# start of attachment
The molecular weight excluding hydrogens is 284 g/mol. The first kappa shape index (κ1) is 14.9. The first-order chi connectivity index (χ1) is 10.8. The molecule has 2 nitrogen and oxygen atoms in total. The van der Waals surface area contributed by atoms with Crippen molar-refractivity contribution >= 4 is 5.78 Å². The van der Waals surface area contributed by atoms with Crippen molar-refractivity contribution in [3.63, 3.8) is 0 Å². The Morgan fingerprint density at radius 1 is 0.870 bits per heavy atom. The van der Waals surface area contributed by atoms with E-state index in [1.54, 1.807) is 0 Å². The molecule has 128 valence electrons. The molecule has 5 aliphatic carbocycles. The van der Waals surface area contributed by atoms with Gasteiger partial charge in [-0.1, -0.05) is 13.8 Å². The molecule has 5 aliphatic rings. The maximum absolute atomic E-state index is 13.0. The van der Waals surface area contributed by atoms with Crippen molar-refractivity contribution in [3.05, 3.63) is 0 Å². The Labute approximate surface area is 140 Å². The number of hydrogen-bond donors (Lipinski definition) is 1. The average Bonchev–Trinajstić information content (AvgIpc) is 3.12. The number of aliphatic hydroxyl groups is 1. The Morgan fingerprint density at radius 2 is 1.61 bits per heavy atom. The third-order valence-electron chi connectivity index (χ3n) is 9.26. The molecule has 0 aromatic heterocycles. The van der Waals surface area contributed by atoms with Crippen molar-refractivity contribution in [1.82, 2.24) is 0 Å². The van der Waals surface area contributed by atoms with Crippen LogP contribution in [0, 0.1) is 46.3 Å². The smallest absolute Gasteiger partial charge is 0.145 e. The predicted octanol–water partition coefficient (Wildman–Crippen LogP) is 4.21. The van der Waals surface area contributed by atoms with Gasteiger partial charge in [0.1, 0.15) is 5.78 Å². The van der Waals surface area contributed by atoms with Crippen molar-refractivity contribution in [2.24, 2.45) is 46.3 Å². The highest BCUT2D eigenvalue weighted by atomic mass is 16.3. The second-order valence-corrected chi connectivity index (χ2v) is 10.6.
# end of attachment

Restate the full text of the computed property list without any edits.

The molecular weight excluding hydrogens is 284 g/mol. The first kappa shape index (κ1) is 14.9. The first-order chi connectivity index (χ1) is 10.8. The molecule has 2 nitrogen and oxygen atoms in total. The van der Waals surface area contributed by atoms with Crippen molar-refractivity contribution >= 4 is 5.78 Å². The van der Waals surface area contributed by atoms with Crippen molar-refractivity contribution in [3.63, 3.8) is 0 Å². The Morgan fingerprint density at radius 1 is 0.870 bits per heavy atom. The van der Waals surface area contributed by atoms with E-state index in [1.54, 1.807) is 0 Å². The molecule has 128 valence electrons. The molecule has 5 aliphatic carbocycles. The van der Waals surface area contributed by atoms with Gasteiger partial charge in [-0.1, -0.05) is 13.8 Å². The molecule has 5 aliphatic rings. The maximum absolute atomic E-state index is 13.0. The van der Waals surface area contributed by atoms with Crippen molar-refractivity contribution in [3.05, 3.63) is 0 Å². The Labute approximate surface area is 140 Å². The number of hydrogen-bond donors (Lipinski definition) is 1. The average Bonchev–Trinajstić information content (AvgIpc) is 3.12. The number of aliphatic hydroxyl groups is 1. The Morgan fingerprint density at radius 2 is 1.61 bits per heavy atom. The third-order valence-electron chi connectivity index (χ3n) is 9.26. The molecule has 0 aromatic heterocycles. The van der Waals surface area contributed by atoms with Crippen molar-refractivity contribution in [1.82, 2.24) is 0 Å². The van der Waals surface area contributed by atoms with Crippen LogP contribution in [0, 0.1) is 46.3 Å². The smallest absolute Gasteiger partial charge is 0.145 e. The predicted octanol–water partition coefficient (Wildman–Crippen LogP) is 4.21. The van der Waals surface area contributed by atoms with Gasteiger partial charge in [0.1, 0.15) is 5.78 Å². The van der Waals surface area contributed by atoms with Crippen molar-refractivity contribution in [2.24, 2.45) is 46.3 Å². The highest BCUT2D eigenvalue weighted by atomic mass is 16.3. The second-order valence-corrected chi connectivity index (χ2v) is 10.6.